The Government should press ahead with fuel duty increases and prioritise spending on public transport, a think-tank has urged.
The Institute for Public Policy Research (IPPR) said there was no evidence of a "war on motorists", instead it was users of rail and bus services being hit by hikes in the cost of transport.
The IPPR report said the cost of motoring rose by 32.5% between 1997 and 2010, a real terms fall, but rail fares went up by 66.2% and bus and coach tickets increased by 76.1%. Train fares are set to rise further by an average of 6.2% next year after a surprise rise in inflation last month, with some tickets set to increase by more than 11%.
But the left-leaning IPPR said Chancellor George Osborne had announced delays in planned fuel duty rises which would cost £14 billion over five years.
The report recommended avoiding further delays in fuel duty rises and an extension of road tolls and congestion charging to finance public transport infrastructure.
Measures to improve bus and coach services, which the IPPR said were the most accessible forms of public transport, particularly in areas with poor rail connections, should be prioritised.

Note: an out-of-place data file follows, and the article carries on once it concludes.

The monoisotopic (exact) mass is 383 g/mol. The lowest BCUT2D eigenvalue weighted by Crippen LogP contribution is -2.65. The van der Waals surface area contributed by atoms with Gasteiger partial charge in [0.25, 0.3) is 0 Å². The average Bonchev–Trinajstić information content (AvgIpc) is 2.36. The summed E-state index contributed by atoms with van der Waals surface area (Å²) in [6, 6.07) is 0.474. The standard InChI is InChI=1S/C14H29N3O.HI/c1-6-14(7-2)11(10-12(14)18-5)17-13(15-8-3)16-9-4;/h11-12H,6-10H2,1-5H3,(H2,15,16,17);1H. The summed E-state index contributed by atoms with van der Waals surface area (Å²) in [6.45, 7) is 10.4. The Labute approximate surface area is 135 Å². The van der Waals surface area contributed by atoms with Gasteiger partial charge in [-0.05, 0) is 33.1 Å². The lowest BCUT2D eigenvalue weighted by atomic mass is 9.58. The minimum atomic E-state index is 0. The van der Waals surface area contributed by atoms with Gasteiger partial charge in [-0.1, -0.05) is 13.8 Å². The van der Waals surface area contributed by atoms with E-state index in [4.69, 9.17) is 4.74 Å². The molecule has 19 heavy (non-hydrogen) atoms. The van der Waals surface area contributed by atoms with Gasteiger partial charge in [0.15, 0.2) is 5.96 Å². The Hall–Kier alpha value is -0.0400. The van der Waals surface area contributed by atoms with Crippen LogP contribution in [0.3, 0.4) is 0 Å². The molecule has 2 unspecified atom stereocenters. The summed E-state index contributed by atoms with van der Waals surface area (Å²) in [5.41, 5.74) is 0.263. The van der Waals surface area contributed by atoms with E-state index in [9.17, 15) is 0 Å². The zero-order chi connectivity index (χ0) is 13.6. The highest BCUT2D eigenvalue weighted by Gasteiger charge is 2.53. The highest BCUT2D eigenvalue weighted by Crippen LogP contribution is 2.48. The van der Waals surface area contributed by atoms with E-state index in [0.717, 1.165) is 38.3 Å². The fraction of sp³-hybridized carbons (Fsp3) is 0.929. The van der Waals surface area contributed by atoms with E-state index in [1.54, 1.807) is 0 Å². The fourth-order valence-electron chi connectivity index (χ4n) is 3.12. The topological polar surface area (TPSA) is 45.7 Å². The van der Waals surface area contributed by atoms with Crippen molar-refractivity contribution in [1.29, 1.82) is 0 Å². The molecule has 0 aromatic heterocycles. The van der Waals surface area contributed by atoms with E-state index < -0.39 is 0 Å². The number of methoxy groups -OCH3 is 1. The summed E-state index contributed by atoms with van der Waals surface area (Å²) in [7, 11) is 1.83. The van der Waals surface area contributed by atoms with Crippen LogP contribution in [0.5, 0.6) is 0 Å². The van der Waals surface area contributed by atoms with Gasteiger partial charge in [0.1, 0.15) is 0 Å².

There should also be increased Government support for transport capital projects, the report said.
IPPR associate director Will Straw said: "No number of Taxpayers' Alliance petitions will change the facts. Compared to users of public transport, there is no war on motorists. Rail and bus users have seen fares spiral out of control while the cost of driving has actually fallen over the last decade."
A Government spokesman said ministers were determined to bring down the cost of running the railways but stressed it was also right to support motorists at a time of high oil prices.
He said: "The Government is embarked on the biggest programme of rail improvements since the Victorian era. Rail fares make a vital contribution to delivering these improvements. We have also rightly taken action to support motorists at a time of high international oil prices. Pump prices are 10p a litre cheaper than if we had proceeded with the planned fuel duty escalator."